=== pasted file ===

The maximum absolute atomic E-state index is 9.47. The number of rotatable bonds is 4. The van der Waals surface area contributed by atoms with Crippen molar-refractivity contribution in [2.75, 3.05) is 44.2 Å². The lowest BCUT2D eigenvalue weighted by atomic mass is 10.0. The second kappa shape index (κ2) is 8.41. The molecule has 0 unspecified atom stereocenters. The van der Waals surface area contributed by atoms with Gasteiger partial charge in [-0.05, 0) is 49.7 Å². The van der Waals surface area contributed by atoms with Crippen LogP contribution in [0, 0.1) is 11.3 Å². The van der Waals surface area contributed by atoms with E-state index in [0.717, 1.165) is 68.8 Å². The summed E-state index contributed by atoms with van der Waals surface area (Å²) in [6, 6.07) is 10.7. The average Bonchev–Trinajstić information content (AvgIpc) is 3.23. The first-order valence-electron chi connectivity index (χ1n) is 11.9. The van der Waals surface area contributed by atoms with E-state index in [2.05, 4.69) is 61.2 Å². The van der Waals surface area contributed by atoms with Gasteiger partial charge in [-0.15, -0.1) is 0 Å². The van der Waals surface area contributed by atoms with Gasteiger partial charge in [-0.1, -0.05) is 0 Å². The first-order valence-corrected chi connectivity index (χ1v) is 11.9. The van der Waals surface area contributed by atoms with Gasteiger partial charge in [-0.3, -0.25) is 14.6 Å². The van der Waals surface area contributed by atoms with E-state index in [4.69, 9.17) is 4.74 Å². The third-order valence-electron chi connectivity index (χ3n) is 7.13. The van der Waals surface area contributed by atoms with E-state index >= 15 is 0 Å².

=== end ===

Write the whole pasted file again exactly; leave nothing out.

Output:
The maximum absolute atomic E-state index is 9.47. The number of rotatable bonds is 4. The van der Waals surface area contributed by atoms with Crippen molar-refractivity contribution in [2.75, 3.05) is 44.2 Å². The lowest BCUT2D eigenvalue weighted by atomic mass is 10.0. The second kappa shape index (κ2) is 8.41. The molecule has 0 unspecified atom stereocenters. The van der Waals surface area contributed by atoms with Gasteiger partial charge in [-0.05, 0) is 49.7 Å². The van der Waals surface area contributed by atoms with Crippen LogP contribution in [0, 0.1) is 11.3 Å². The van der Waals surface area contributed by atoms with E-state index in [0.717, 1.165) is 68.8 Å². The summed E-state index contributed by atoms with van der Waals surface area (Å²) in [6, 6.07) is 10.7. The average Bonchev–Trinajstić information content (AvgIpc) is 3.23. The first-order valence-electron chi connectivity index (χ1n) is 11.9. The van der Waals surface area contributed by atoms with E-state index in [2.05, 4.69) is 61.2 Å². The van der Waals surface area contributed by atoms with Gasteiger partial charge in [-0.15, -0.1) is 0 Å². The van der Waals surface area contributed by atoms with Gasteiger partial charge in [-0.1, -0.05) is 0 Å². The first-order valence-corrected chi connectivity index (χ1v) is 11.9. The van der Waals surface area contributed by atoms with Gasteiger partial charge in [-0.3, -0.25) is 14.6 Å². The van der Waals surface area contributed by atoms with E-state index in [4.69, 9.17) is 4.74 Å². The third-order valence-electron chi connectivity index (χ3n) is 7.13. The van der Waals surface area contributed by atoms with E-state index >= 15 is 0 Å².